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Unsolved homicides increase in Hayward

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Unsolved homicides increase in Hayward

Illustration by Brittany England

Illustration by Brittany England

Illustration by Brittany England

Illustration by Brittany England

Louis LaVenture,
News and Sports Editor

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Hayward Cold Cases

Hayward isn’t known for its number of homicides, it rarely reaches double figures in a calendar year. However, in 2015, it was known as the city where those cases became increasingly harder to solve.

Three out of the 10 homicide cases that occurred in Hayward in 2015 have resulted with a suspect in custody. The other seven have been classified as “cold” or “under investigation,” according to Hayward Police Sgt. Ryan Cantrell.

This is a far cry from the two previous years in the East Bay city. According to the FBI crime statistics, Hayward had nine crimes classified as a murder or manslaughter in 2014 and they were all cleared. In 2013, the city had seven, and five of those cases were cleared.

Contrary to that trend, in 2012, there were six homicides and only one was cleared, similar to 2011, where only one of seven were cleared.

Nineteen of the 37 homicides in Hayward over the past five years have a suspect in custody or have been cleared which gives the city just over a 50 percent clearance rate for those crimes. According to the FBI, the national “clearance rate” for homicides is 64.1 percent.

The process: the first 48 hours

The HPD Homicide and Major Assaults unit consists of a sergeant and five detectives. According to Cantrell, detectives are assigned cases on a rotational basis and are called out immediately once the death has been reported or discovered. “The detectives work the cases on a team concept, with a primary detective assigned to coordinate all the investigative efforts,” Cantrell said. “Some evidence is collected via search warrants and court orders issued by the courts and other evidence is supplied by witnesses and other involved parties via consent.”

Cantrell said that there are several barriers that prevent the investigation team from solving cases. Some of those include uncooperative witnesses, family members and or lack of physical evidence. He went on to further say that just because they develop information that points to suspects, “proving it beyond a reasonable doubt can often be difficult.”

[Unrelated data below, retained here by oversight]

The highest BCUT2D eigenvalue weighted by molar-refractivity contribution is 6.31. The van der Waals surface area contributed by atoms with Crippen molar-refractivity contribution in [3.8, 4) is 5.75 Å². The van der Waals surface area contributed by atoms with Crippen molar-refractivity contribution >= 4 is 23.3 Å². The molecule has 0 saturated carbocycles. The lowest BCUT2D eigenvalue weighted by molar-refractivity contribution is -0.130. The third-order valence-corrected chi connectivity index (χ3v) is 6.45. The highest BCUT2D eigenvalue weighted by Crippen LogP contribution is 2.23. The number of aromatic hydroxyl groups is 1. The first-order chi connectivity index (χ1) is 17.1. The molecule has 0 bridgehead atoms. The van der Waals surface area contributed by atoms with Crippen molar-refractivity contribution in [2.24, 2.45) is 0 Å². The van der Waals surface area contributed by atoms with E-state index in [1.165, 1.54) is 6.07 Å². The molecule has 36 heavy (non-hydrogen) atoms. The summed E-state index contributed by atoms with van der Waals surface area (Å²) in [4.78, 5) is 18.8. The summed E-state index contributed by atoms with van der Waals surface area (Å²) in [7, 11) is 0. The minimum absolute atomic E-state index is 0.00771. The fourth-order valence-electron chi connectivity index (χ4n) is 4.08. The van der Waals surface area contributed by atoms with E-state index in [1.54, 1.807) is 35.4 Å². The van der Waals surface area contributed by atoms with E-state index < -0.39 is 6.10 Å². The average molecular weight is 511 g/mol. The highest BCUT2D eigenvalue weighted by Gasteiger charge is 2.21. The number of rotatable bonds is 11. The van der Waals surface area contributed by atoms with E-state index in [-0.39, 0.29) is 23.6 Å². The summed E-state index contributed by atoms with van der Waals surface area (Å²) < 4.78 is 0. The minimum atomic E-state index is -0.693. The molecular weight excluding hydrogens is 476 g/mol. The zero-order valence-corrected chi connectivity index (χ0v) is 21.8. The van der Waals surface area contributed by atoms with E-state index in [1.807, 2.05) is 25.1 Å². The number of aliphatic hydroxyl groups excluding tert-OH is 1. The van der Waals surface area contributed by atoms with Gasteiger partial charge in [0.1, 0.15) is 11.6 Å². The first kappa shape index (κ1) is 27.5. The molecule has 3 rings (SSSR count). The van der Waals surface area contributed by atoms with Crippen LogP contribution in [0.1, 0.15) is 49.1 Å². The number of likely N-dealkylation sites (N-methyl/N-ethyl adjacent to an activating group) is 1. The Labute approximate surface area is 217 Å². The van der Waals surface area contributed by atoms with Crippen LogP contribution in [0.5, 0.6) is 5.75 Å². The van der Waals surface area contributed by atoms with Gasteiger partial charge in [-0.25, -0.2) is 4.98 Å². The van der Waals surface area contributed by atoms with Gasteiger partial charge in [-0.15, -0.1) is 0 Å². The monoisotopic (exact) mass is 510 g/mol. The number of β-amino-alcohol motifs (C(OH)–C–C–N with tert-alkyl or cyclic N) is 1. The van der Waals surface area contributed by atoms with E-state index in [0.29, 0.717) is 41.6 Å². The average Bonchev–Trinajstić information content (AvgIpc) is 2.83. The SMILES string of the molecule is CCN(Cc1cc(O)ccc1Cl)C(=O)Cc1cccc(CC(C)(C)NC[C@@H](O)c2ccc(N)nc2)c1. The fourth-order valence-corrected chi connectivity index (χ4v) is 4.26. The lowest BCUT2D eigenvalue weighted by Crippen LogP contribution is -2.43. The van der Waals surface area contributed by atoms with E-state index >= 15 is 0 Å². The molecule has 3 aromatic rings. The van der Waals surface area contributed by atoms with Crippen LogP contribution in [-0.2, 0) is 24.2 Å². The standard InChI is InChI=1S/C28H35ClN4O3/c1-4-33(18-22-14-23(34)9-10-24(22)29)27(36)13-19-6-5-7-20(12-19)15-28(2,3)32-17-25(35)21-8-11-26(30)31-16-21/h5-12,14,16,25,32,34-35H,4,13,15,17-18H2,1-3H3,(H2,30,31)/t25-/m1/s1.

Cantrell did acknowledge that some of the crimes are gang related; however that is not always the primary reason. “We have gangsters that get murdered, but that doesn’t mean that the cause of their death was from their gang related activities,” Cantrell said.

The most recent homicide was on Dec. 7, on Biscayne Avenue, when 31-year-old Hayward native Anton Lee Williams was shot and killed. According to HPD, the case is “on-going with investigative leads being followed up on.”

Hayward usually has had anywhere from four to 13 murders a year, according to the FBI and with the exception of 2014, there are always cases that end up unsolved. Timeliness is a major factor, not just the process, to solve these crimes but also how many end up being cleared.

“The first 48 hours in an investigation is truly a timeline that we work cases diligently, but it’s actually about 2 to 3 weeks of running exclusively on an investigation to collect as much information,” Cantrell said. “That’s when the case is the freshest and we need to immediately corral all witnesses and try to preserve evidence before it’s destroyed or purged. Sometimes cases get solved within hours, sometimes it takes years or even decades.”

Graphic by Tam Duong Jr./The Pioneer

Graphic by Tam Duong Jr./The Pioneer

The streets talk 

Saul Jimenez has lived in Hayward his entire life and also worked as a counselor at the Hayward based non-profit organization Eden Youth Center, which deals directly with at-risk youths and families. He has seen his fair share of murder cases in Hayward.

“It’s been going on forever,” Jimenez said. “A lot of these murders that don’t get solved aren’t because they don’t know who did it, it’s because people are scared to talk. Several times during counseling I encountered people who had information on violent crimes but were scared to testify because they would be labeled as a snitch or a rat. Gang violence and culture has a lot to do with that.”

Jimenez referred to the Aug. 2000 murder of 19-year-old Johnny Bennett Jr. who was walking home in South Hayward when a car pulled up and the occupants inside the vehicle shot and killed him. At the time the Hayward Police Department believed gang members, who mistook him for a rival gang member, murdered Bennett. Despite receiving several investigative leads Bennett’s murder is still unsolved and classified as cold.

“The streets talk,” Jimenez said. “People knew who did it but they were scared of retaliation. I gotta go point somebody out in court, now they know who I am and me and my family have to worry about retaliation? That was the main thing that prevented solving that case to me.”

While Cantrell said cold cases do get reopened occasionally, when new evidence is found, that it is rare. In certain cases, witnesses can be offered protection but it often includes relocation and in some extreme cases identity reassignment.

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